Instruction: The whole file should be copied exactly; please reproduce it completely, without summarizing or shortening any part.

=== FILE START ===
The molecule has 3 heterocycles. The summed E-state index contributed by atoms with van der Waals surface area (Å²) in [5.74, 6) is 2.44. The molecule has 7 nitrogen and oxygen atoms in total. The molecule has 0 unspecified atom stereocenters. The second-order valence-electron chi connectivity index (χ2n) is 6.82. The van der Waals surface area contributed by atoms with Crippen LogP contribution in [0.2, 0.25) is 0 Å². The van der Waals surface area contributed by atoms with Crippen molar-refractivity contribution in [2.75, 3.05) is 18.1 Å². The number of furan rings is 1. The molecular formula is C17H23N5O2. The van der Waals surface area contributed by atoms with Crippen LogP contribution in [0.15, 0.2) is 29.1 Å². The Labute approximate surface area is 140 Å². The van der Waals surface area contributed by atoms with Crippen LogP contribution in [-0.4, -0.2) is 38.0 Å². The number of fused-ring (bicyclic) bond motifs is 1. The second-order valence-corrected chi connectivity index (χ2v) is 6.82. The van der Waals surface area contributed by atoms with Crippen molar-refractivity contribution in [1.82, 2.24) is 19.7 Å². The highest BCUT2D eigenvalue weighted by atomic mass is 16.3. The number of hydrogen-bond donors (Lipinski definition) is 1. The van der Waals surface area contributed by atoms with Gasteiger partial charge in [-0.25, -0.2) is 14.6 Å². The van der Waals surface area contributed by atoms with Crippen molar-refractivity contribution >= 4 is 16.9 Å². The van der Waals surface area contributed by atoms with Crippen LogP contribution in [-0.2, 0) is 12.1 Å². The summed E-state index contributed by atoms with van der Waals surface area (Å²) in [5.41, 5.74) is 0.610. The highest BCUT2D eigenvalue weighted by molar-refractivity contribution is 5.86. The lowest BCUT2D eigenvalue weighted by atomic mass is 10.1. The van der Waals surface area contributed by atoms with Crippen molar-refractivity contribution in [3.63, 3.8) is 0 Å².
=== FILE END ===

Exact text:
The molecule has 3 heterocycles. The summed E-state index contributed by atoms with van der Waals surface area (Å²) in [5.74, 6) is 2.44. The molecule has 7 nitrogen and oxygen atoms in total. The molecule has 0 unspecified atom stereocenters. The second-order valence-electron chi connectivity index (χ2n) is 6.82. The van der Waals surface area contributed by atoms with Crippen LogP contribution in [0.2, 0.25) is 0 Å². The van der Waals surface area contributed by atoms with Crippen molar-refractivity contribution in [2.75, 3.05) is 18.1 Å². The number of furan rings is 1. The molecular formula is C17H23N5O2. The van der Waals surface area contributed by atoms with Crippen LogP contribution in [0.15, 0.2) is 29.1 Å². The Labute approximate surface area is 140 Å². The van der Waals surface area contributed by atoms with Crippen LogP contribution in [-0.4, -0.2) is 38.0 Å². The number of fused-ring (bicyclic) bond motifs is 1. The second-order valence-corrected chi connectivity index (χ2v) is 6.82. The van der Waals surface area contributed by atoms with Crippen molar-refractivity contribution in [1.82, 2.24) is 19.7 Å². The highest BCUT2D eigenvalue weighted by atomic mass is 16.3. The number of hydrogen-bond donors (Lipinski definition) is 1. The van der Waals surface area contributed by atoms with Gasteiger partial charge in [-0.25, -0.2) is 14.6 Å². The van der Waals surface area contributed by atoms with Crippen molar-refractivity contribution >= 4 is 16.9 Å². The van der Waals surface area contributed by atoms with Crippen LogP contribution in [-0.2, 0) is 12.1 Å². The summed E-state index contributed by atoms with van der Waals surface area (Å²) in [5.41, 5.74) is 0.610. The highest BCUT2D eigenvalue weighted by molar-refractivity contribution is 5.86. The lowest BCUT2D eigenvalue weighted by atomic mass is 10.1. The van der Waals surface area contributed by atoms with Crippen molar-refractivity contribution in [3.63, 3.8) is 0 Å².